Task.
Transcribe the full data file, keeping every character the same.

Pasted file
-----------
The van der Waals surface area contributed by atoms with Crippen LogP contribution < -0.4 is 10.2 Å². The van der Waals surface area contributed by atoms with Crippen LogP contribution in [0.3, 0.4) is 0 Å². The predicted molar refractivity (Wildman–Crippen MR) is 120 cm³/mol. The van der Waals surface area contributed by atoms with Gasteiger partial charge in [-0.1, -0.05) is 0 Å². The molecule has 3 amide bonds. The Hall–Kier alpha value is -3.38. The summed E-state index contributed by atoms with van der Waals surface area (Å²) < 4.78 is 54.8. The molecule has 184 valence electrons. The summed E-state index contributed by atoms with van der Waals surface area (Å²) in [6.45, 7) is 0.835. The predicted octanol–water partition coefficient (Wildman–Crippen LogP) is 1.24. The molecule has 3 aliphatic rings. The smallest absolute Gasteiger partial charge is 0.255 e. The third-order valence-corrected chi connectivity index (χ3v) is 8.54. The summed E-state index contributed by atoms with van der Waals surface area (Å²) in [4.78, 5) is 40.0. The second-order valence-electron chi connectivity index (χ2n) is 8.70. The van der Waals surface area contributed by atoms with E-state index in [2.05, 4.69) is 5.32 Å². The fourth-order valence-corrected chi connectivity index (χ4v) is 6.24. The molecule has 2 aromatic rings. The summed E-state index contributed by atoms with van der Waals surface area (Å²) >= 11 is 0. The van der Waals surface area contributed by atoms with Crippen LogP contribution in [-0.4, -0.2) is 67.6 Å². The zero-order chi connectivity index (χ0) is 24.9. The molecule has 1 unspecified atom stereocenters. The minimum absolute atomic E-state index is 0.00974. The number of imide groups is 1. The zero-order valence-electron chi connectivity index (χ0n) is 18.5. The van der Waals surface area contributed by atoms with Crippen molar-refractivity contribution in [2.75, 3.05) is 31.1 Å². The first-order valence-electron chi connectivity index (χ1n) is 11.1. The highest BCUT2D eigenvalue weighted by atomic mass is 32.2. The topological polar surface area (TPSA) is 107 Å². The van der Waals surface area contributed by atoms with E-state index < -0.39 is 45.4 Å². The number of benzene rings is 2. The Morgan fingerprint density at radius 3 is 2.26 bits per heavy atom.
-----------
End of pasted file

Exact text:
The van der Waals surface area contributed by atoms with Crippen LogP contribution < -0.4 is 10.2 Å². The van der Waals surface area contributed by atoms with Crippen LogP contribution in [0.3, 0.4) is 0 Å². The predicted molar refractivity (Wildman–Crippen MR) is 120 cm³/mol. The van der Waals surface area contributed by atoms with Gasteiger partial charge in [-0.1, -0.05) is 0 Å². The molecule has 3 amide bonds. The Hall–Kier alpha value is -3.38. The summed E-state index contributed by atoms with van der Waals surface area (Å²) < 4.78 is 54.8. The molecule has 184 valence electrons. The summed E-state index contributed by atoms with van der Waals surface area (Å²) in [6.45, 7) is 0.835. The predicted octanol–water partition coefficient (Wildman–Crippen LogP) is 1.24. The molecule has 3 aliphatic rings. The smallest absolute Gasteiger partial charge is 0.255 e. The third-order valence-corrected chi connectivity index (χ3v) is 8.54. The summed E-state index contributed by atoms with van der Waals surface area (Å²) in [4.78, 5) is 40.0. The second-order valence-electron chi connectivity index (χ2n) is 8.70. The van der Waals surface area contributed by atoms with E-state index in [2.05, 4.69) is 5.32 Å². The fourth-order valence-corrected chi connectivity index (χ4v) is 6.24. The molecule has 2 aromatic rings. The summed E-state index contributed by atoms with van der Waals surface area (Å²) >= 11 is 0. The van der Waals surface area contributed by atoms with Crippen LogP contribution in [-0.4, -0.2) is 67.6 Å². The zero-order chi connectivity index (χ0) is 24.9. The molecule has 1 unspecified atom stereocenters. The minimum absolute atomic E-state index is 0.00974. The number of imide groups is 1. The zero-order valence-electron chi connectivity index (χ0n) is 18.5. The van der Waals surface area contributed by atoms with Crippen molar-refractivity contribution in [2.75, 3.05) is 31.1 Å². The first-order valence-electron chi connectivity index (χ1n) is 11.1. The highest BCUT2D eigenvalue weighted by atomic mass is 32.2. The topological polar surface area (TPSA) is 107 Å². The van der Waals surface area contributed by atoms with E-state index < -0.39 is 45.4 Å². The number of benzene rings is 2. The Morgan fingerprint density at radius 3 is 2.26 bits per heavy atom.